• Applications must be submitted by August 6, 2021.
  • Successful candidates will be informed within 2 weeks of the closing date for applications.
  • Successful candidates are required to attend the PCU-WHS online program on a full-time basis beginning in September 2020.
  • Are required to attend an online orientation to the program in advance of the first academic term.
  • You must maintain an academic standing of 3.0 or higher each trimester throughout your studies.
  • If you fail to achieve this, you will be given the following trimester to restore your standing.
  • An application fee of $100 is required.
  • The costs of elective courses or additional courses (such as Level 3 Practicum course), if required, are not covered by the Scholarship.
  • There may be other incidental costs including textbooks and other materials.
  • The cost of a Prior Learning Assessment and Recognition (PLAR) request for any course is not covered by the Scholarship.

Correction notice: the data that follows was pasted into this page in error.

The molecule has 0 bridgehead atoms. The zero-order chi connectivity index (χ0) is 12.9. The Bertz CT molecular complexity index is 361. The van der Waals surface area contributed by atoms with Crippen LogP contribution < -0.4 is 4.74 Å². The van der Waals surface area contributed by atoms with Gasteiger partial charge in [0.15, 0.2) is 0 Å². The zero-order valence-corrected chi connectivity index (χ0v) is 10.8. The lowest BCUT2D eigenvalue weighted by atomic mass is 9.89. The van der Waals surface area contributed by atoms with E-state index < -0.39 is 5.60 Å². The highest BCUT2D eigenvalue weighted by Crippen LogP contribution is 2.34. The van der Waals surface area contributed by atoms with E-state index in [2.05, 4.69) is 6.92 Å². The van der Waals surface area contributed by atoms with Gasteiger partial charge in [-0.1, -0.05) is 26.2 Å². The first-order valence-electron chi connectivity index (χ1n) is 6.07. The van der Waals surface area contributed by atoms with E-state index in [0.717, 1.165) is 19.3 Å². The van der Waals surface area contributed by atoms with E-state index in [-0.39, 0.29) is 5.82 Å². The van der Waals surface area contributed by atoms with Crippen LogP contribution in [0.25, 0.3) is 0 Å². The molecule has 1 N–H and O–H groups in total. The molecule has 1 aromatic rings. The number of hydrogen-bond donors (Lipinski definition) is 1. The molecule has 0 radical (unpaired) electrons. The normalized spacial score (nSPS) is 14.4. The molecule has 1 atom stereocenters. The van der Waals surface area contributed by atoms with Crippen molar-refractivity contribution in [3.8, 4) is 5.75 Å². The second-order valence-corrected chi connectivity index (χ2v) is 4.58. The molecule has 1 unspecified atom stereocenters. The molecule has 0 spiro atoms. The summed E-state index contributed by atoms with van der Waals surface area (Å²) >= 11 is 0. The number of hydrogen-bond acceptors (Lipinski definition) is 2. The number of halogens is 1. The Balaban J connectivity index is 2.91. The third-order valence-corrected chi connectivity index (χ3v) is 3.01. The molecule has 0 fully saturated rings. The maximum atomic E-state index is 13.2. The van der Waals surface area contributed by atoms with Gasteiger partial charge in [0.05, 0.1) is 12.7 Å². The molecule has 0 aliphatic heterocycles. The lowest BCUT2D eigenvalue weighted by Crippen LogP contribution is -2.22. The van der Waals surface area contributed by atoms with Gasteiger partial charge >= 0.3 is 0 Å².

• Fees for any course not completed within the Scholarship period of 2 years will be the responsibility of the student.
  • The percentage to which the $6,500 annual scholarship will cover actual tuition costs will be contingent on the number of transfer credits with which prospective students will enter the degree program.

For additional information, please view the WDA Grant Scholarship page on the website at:
Scholarship Opportunities for BC Residents – Pacific Coast University (pcu-whs.ca)

To register an expression of interest or to request an application form, please contact:

KD Thakor
Association Director of Admissions, Student Services & Alumni Relations
Pacific Coast University for Workplace Health Sciences
4755 Cherry Creek Road
Port Alberni, BC V9Y 0A7
Phone: 778-421-0821, ext. 209
Email: education@pcu-whs.ca

To download a copy of the WDA Grant Scholarship FAQs, please click here.